Either way, we really need to get it into Jenkins and ensure it stays passing on every PR, so that we don't have these "fix up random style problems for flake8" commits littering our PRs in future.

A related question... do we still need tox.ini? What purpose does it serve?

We should have a flake8/pylint step in our Jenkinsfile, and I guess a sphinx-build step as well... So we will end up maintaining the same build steps in both places.

I am assuming here that we can invoke tox itself in our Jenkinsfile because then it means every Jenkins run will be downloading piles of random stuff from the internet into a virtualenv which is not a sane build process.

Oops... I meant to say: I'm assuming that we cannot invoke tox in Jenkins

Personally I find code style enforcers like flake8 to be a waste of time because they inevitably complain about code that is perfectly readable. If the aim is to ensure code is readable, then that's something that humans can better enforce in code review -- if the code is formatted in a way that hinders readability, then we'll point that out in review. And if the humans can read it then there is no issue.

While that's true, the problem is everyone has different opinions about what's readable. Python has, for the most part, accepted PEP8 and I like enforcing it so everyone knows what to expect. I think having consistently formatted code is important not just for the sanity of the maintainers, but also to make the lives of contributors easier. No one wants to play "guess the style of the week" when working on code. The very fact that we don't have to have a human look at it to say whether or not it's readable is great (in my opinion). I don't want to start reviewing someone's code only to discover it's not readable. Machines are good at that, so let them enforce it.

A related question... do we still need tox.ini? What purpose does it serve?

It makes it easy for contributors to run the unit tests against many different versions of Python. Before I put it in place there were already incompatibilities with Python 3.

I am assuming here that we cannot invoke tox itself in our Jenkinsfile because then it means every Jenkins run will be downloading piles of random stuff from the internet into a virtualenv which is not a sane build process.

You can invoke tox in Jenkins (assuming Jenkins has tox installed which it probably should). Anitya does this in Travis, and a similar approach will work for Jenkins. Yes, you're not testing against the OS packages, but that's a good thing when you're running the tests against the pip-installed Python package. You're going to be running exactly what developers can run locally so there's none of this "Oh it works locally, but not in CI" stuff. You'll also catch incompatibilities with dependencies sooner rather than later.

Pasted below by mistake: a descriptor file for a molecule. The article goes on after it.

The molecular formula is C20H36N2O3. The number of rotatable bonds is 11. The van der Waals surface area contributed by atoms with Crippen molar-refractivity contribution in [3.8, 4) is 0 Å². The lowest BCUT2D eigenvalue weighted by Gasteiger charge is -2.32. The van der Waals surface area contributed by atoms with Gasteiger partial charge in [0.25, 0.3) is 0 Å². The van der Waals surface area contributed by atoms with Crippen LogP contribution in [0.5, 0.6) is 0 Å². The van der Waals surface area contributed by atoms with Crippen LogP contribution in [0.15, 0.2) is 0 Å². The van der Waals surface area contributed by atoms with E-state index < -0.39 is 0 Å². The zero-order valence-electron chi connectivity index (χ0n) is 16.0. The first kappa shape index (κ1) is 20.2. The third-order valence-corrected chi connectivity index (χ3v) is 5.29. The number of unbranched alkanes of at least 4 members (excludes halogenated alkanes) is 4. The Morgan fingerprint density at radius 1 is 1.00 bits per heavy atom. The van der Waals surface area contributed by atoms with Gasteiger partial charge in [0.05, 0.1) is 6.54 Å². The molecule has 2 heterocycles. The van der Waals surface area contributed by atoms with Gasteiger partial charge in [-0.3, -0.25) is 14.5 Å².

You can (and should) run tests against the RPM version using its RPM dependencies, but that's a different thing.

pylint diverges from PEP-8 quite a bit, while flake8 is much closer to what PEP-8 says. Due to this, pylint usually requires a crazy amount of configuration for it to do anything sane, where flake8 just works out of the box. I highly recommend sticking with flake8.

Fair enough. I'm happy with Flake8. @dcallagh, what do you think?

@Jcline I don't think developers should be using random versions of dependencies in virtualenvs either though. If our production deployment is using system packages, then our tests must run against the same system packages, which means developers should also be developing against the same system packages.

My preferred approach for getting advance notice of dependency changes is to just run tests against rawhide (in a non-voting/non-blocking configuration).

Anyway we're now getting quite off-topic for this PR... I guess in the short term we just keep tox.ini and Jenkinsfile in sync.

@bowlofeggs you might have missed the fact that the pylint.rc in this patch is turning off all warnings, which turns off pretty much all of pylint's complaining about code style. It just finds actual mistakes instead, as I mentioned above.

Anyway, sounds like flake8 it is.

@mjia do you want to put up a patch which adds flake8 to the Jenkinsfile instead? I assume it's passing currently, or do we need any more fixes?

I might put up a separate PR for adding pylint as well (ignoring its warnings) and there are some other interesting static analysis tools we could use too, like I saw fm-orchestrator is using Bandit which I had never heard of before.

But before we go crazy adding more and more build-time checks I want to get Jenkins reporting results back on pull requests first.

@mjia do you want to put up a patch which adds flake8 to the Jenkinsfile instead? I assume it's passing currently, or do we need any more fixes?

The first problem is we need to get python-flake8 built into eng-rhel-7.

@mjia do you want to put up a patch which adds flake8 to the Jenkinsfile instead? I assume it's passing currently, or do we need any more fixes?

Done, see #28

Drop off this PR as we want to stick with Flake8.

Pull-Request has been closed by mjia

3 years ago